|Publication number||US20100142631 A1|
|Application number||US 12/329,981|
|Publication date||Jun 10, 2010|
|Filing date||Dec 8, 2008|
|Priority date||Dec 8, 2008|
|Also published as||US8094756|
|Publication number||12329981, 329981, US 2010/0142631 A1, US 2010/142631 A1, US 20100142631 A1, US 20100142631A1, US 2010142631 A1, US 2010142631A1, US-A1-20100142631, US-A1-2010142631, US2010/0142631A1, US2010/142631A1, US20100142631 A1, US20100142631A1, US2010142631 A1, US2010142631A1|
|Inventors||John W. Nieto|
|Original Assignee||Harris Corporation, Corporation Of The State Of Delaware|
|Export Citation||BiBTeX, EndNote, RefMan|
|Patent Citations (1), Classifications (6), Legal Events (2)|
|External Links: USPTO, USPTO Assignment, Espacenet|
The present invention relates to the field of communications, and, more particularly, to portable communications devices using constant envelope orthogonal frequency-division multiplexing waveforms and related methods.
Mobile communications devices have become an integral part of society over the last two decades. Indeed, more than eighty-two percent of Americans own a mobile communications device, for example, a cell phone. The typical mobile communications device includes an antenna, and a transceiver coupled to the antenna. The transceiver and the antenna cooperate to transmit and receive communications signals.
The typical transceiver includes a power amplifier for amplifying low voltage signals for transmission via the antenna. Given that most mobile communications devices operate on limited battery power, energy efficient power amplifiers may be desirable. More specifically and as will be appreciated by those skilled in the art, Class C and E power amplifiers are common in mobile communications devices since they are efficient power amplifiers. These classes of power amplifiers are more efficient than Class A or B amplifiers, for example, but are subject to performance tradeoffs. For example, they may be non-linear over certain frequencies and may introduce greater amounts of distortion into the amplified signal (if the signal requires a linear amplifier).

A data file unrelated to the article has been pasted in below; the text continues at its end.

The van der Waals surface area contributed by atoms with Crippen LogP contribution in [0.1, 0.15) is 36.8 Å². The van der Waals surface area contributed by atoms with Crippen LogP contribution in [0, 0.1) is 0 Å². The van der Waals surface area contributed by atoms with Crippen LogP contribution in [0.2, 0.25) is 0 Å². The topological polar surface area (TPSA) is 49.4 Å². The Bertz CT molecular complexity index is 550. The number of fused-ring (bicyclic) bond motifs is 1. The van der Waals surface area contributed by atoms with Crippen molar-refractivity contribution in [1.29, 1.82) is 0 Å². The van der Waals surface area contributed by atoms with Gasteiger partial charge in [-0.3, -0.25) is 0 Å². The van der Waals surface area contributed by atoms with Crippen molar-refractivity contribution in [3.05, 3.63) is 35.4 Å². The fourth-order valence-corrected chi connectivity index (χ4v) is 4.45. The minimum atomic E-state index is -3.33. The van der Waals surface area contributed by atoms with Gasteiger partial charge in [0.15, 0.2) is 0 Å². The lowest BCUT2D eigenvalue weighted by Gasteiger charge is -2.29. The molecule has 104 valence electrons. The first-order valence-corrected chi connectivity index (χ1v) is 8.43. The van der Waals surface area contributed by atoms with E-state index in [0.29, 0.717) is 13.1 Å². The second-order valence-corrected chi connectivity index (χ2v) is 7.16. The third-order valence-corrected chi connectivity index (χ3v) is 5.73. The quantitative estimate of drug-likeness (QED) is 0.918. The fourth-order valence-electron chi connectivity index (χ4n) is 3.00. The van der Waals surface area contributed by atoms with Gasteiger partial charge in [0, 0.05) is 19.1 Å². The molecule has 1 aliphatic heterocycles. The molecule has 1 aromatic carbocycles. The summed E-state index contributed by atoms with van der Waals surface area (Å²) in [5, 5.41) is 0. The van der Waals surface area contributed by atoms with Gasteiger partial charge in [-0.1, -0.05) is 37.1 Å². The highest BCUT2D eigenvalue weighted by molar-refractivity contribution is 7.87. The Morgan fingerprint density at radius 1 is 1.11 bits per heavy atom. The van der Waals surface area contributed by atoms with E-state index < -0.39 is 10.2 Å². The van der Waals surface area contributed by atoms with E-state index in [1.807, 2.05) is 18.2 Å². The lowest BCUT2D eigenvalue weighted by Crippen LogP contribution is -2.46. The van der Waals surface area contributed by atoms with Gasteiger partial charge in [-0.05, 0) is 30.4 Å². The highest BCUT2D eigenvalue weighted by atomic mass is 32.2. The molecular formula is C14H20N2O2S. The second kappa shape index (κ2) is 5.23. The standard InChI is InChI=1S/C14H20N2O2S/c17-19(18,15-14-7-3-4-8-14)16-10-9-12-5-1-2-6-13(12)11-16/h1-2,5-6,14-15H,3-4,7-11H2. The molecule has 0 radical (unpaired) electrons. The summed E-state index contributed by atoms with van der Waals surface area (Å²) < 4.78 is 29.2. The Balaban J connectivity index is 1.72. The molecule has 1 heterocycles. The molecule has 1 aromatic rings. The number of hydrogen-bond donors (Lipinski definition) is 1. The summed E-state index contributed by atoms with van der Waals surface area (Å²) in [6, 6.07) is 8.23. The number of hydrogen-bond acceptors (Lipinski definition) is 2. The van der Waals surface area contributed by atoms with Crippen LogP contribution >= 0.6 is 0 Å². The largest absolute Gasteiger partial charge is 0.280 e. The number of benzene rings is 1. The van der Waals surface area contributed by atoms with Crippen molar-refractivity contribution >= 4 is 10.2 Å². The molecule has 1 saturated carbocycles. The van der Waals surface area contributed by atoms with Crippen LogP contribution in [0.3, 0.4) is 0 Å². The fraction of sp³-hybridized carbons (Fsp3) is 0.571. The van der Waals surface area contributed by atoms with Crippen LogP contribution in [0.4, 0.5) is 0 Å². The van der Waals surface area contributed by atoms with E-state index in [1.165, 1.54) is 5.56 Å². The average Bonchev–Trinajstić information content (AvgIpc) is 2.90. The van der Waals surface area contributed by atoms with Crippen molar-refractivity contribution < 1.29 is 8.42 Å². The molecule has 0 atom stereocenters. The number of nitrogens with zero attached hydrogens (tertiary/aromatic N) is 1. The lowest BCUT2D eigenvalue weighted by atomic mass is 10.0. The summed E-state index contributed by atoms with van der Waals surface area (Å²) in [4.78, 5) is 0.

In some mobile communications applications, it may be helpful to implement orthogonal frequency-division multiplexing (OFDM), which has a high spectral efficiency and robustness in multipath environments. Nonetheless, since OFDM signals have a high peak-to-average power ratio (PAPR), the use of non-linear and efficient Class C or E amplifiers may introduce unwanted distortion into the OFDM signal. Accordingly, the typical OFDM mobile communications device may include less efficient yet more linear amplifiers, thereby undesirably decreasing battery life.
An approach to compensating for this tradeoff is to encode transmitted signals with constant envelope (CE) or continuous phase modulation (CPM) waveforms. These modulations provide for lower energy demands on the power amplifier of the transceiver, for example, by reducing the PAPR, increasing average transmit power (providing greater transmission range), and increasing amplifier efficiency.
For example, U.S. Patent Application Publication No. 2008/0039024 to Ikeda et al. discloses an amplifying circuit. The amplifying circuit processes an input orthogonal frequency-division multiplexing (OFDM) signal and provides a pair of CE output signals to provide better power efficiency and less distortion. A particularly advantageous approach is constant envelope orthogonal frequency-division multiplexing (CE-OFDM).
The CE version of OFDM does not typically use pilot tones to provide channel estimation. Hence, the typical CE-OFDM mobile communications device may include a frequency domain equalizer (FDE). A potential drawback to the typical CE-OFDM mobile communications device is the undesired introduction of distortion into the received signal by the FDE and other components.
An approach to address this drawback is disclosed in U.S. Patent Application Publication No. 2006/0274641 to Grieco et al. This CE-OFDM device includes two-stage equalization of a received CE-OFDM signal. More specifically, the CE-OFDM device includes iterative demodulation between pre and post demodulation equalizers.
In view of the foregoing background, it is therefore an object of the present invention to provide a CE-OFDM portable communications device with robust signal processing and/or efficient power consumption.
This and other objects, features, and advantages in accordance with the present invention are provided by a portable communications device communicating based upon constant envelope orthogonal frequency-division multiplexing (CE-OFDM). The portable communications device may include an antenna for receiving a CE-OFDM signal, and a receiver coupled to the antenna. The receiver may comprise a frequency domain equalizer (EDE) operating based upon a channel estimate of the received CE-OFDM signal, at least one non-linear function block coupled to and downstream from the FDE, and a demodulation correction block coupled to and downstream from the non-linear function block for correcting an output thereof. Advantageously, the distortion introduced by the FDE into the CE-OFDM signal is corrected by the demodulation correction block.